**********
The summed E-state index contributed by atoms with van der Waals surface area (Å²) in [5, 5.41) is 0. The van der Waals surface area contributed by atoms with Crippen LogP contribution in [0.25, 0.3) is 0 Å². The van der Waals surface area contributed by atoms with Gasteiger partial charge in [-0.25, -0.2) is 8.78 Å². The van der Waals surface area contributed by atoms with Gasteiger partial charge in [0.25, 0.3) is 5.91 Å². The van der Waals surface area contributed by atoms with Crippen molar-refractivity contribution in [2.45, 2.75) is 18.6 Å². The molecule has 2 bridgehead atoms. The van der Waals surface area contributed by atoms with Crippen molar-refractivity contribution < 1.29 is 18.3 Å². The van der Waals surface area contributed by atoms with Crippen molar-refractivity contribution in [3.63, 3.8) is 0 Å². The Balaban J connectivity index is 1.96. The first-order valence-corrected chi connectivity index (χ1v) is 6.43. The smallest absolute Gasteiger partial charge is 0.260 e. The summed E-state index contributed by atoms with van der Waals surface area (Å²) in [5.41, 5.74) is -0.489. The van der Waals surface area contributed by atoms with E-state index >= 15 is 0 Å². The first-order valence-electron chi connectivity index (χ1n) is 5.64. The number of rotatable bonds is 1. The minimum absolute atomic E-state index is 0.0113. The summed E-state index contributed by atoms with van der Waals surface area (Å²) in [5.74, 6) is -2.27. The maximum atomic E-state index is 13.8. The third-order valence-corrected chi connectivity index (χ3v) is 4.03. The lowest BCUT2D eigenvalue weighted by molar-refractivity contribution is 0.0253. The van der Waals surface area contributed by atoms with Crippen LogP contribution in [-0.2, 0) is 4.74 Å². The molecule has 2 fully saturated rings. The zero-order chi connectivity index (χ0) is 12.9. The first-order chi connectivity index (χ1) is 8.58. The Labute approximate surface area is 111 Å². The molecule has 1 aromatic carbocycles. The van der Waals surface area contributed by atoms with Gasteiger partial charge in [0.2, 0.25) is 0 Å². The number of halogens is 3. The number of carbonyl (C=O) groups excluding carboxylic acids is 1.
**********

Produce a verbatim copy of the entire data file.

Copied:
The summed E-state index contributed by atoms with van der Waals surface area (Å²) in [5, 5.41) is 0. The van der Waals surface area contributed by atoms with Crippen LogP contribution in [0.25, 0.3) is 0 Å². The van der Waals surface area contributed by atoms with Gasteiger partial charge in [-0.25, -0.2) is 8.78 Å². The van der Waals surface area contributed by atoms with Gasteiger partial charge in [0.25, 0.3) is 5.91 Å². The van der Waals surface area contributed by atoms with Crippen molar-refractivity contribution in [2.45, 2.75) is 18.6 Å². The molecule has 2 bridgehead atoms. The van der Waals surface area contributed by atoms with Crippen molar-refractivity contribution < 1.29 is 18.3 Å². The van der Waals surface area contributed by atoms with Crippen molar-refractivity contribution in [3.63, 3.8) is 0 Å². The Balaban J connectivity index is 1.96. The first-order valence-corrected chi connectivity index (χ1v) is 6.43. The smallest absolute Gasteiger partial charge is 0.260 e. The summed E-state index contributed by atoms with van der Waals surface area (Å²) in [5.41, 5.74) is -0.489. The van der Waals surface area contributed by atoms with E-state index >= 15 is 0 Å². The first-order valence-electron chi connectivity index (χ1n) is 5.64. The number of rotatable bonds is 1. The minimum absolute atomic E-state index is 0.0113. The summed E-state index contributed by atoms with van der Waals surface area (Å²) in [5.74, 6) is -2.27. The maximum atomic E-state index is 13.8. The third-order valence-corrected chi connectivity index (χ3v) is 4.03. The lowest BCUT2D eigenvalue weighted by molar-refractivity contribution is 0.0253. The van der Waals surface area contributed by atoms with Crippen LogP contribution in [-0.2, 0) is 4.74 Å². The molecule has 2 fully saturated rings. The zero-order chi connectivity index (χ0) is 12.9. The first-order chi connectivity index (χ1) is 8.58. The Labute approximate surface area is 111 Å². The molecule has 1 aromatic carbocycles. The van der Waals surface area contributed by atoms with Gasteiger partial charge in [0.2, 0.25) is 0 Å². The number of halogens is 3. The number of carbonyl (C=O) groups excluding carboxylic acids is 1.